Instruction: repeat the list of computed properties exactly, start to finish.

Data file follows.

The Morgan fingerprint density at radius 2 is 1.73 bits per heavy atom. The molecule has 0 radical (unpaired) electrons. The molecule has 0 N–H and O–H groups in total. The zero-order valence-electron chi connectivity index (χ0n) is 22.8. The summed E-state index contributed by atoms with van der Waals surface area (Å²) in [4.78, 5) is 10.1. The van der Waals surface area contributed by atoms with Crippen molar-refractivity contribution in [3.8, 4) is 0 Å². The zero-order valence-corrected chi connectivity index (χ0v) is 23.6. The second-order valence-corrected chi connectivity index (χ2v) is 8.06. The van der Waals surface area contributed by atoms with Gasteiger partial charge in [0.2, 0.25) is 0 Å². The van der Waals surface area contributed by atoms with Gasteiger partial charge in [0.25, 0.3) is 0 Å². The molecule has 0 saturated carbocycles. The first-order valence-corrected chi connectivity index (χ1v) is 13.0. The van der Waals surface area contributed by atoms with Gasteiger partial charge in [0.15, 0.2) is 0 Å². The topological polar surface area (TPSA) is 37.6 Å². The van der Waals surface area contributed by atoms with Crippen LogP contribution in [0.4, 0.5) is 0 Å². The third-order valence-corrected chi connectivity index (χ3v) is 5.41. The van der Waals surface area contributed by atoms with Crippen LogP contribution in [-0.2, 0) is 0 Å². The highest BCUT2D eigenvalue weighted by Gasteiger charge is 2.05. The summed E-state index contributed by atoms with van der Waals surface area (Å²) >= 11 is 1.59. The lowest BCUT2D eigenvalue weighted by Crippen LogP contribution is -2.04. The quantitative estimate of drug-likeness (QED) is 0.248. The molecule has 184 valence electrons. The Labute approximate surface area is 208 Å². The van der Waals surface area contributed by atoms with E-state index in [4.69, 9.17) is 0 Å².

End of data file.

The Morgan fingerprint density at radius 2 is 1.73 bits per heavy atom. The molecule has 0 radical (unpaired) electrons. The molecule has 0 N–H and O–H groups in total. The zero-order valence-electron chi connectivity index (χ0n) is 22.8. The summed E-state index contributed by atoms with van der Waals surface area (Å²) in [4.78, 5) is 10.1. The van der Waals surface area contributed by atoms with Crippen molar-refractivity contribution in [3.8, 4) is 0 Å². The zero-order valence-corrected chi connectivity index (χ0v) is 23.6. The second-order valence-corrected chi connectivity index (χ2v) is 8.06. The van der Waals surface area contributed by atoms with Gasteiger partial charge in [0.2, 0.25) is 0 Å². The van der Waals surface area contributed by atoms with Gasteiger partial charge in [0.25, 0.3) is 0 Å². The molecule has 0 saturated carbocycles. The first-order valence-corrected chi connectivity index (χ1v) is 13.0. The van der Waals surface area contributed by atoms with Gasteiger partial charge in [0.15, 0.2) is 0 Å². The topological polar surface area (TPSA) is 37.6 Å². The van der Waals surface area contributed by atoms with Crippen LogP contribution in [0.4, 0.5) is 0 Å². The third-order valence-corrected chi connectivity index (χ3v) is 5.41. The van der Waals surface area contributed by atoms with Crippen LogP contribution in [-0.2, 0) is 0 Å². The highest BCUT2D eigenvalue weighted by Gasteiger charge is 2.05. The summed E-state index contributed by atoms with van der Waals surface area (Å²) >= 11 is 1.59. The lowest BCUT2D eigenvalue weighted by Crippen LogP contribution is -2.04. The quantitative estimate of drug-likeness (QED) is 0.248. The molecule has 184 valence electrons. The Labute approximate surface area is 208 Å². The van der Waals surface area contributed by atoms with E-state index in [4.69, 9.17) is 0 Å².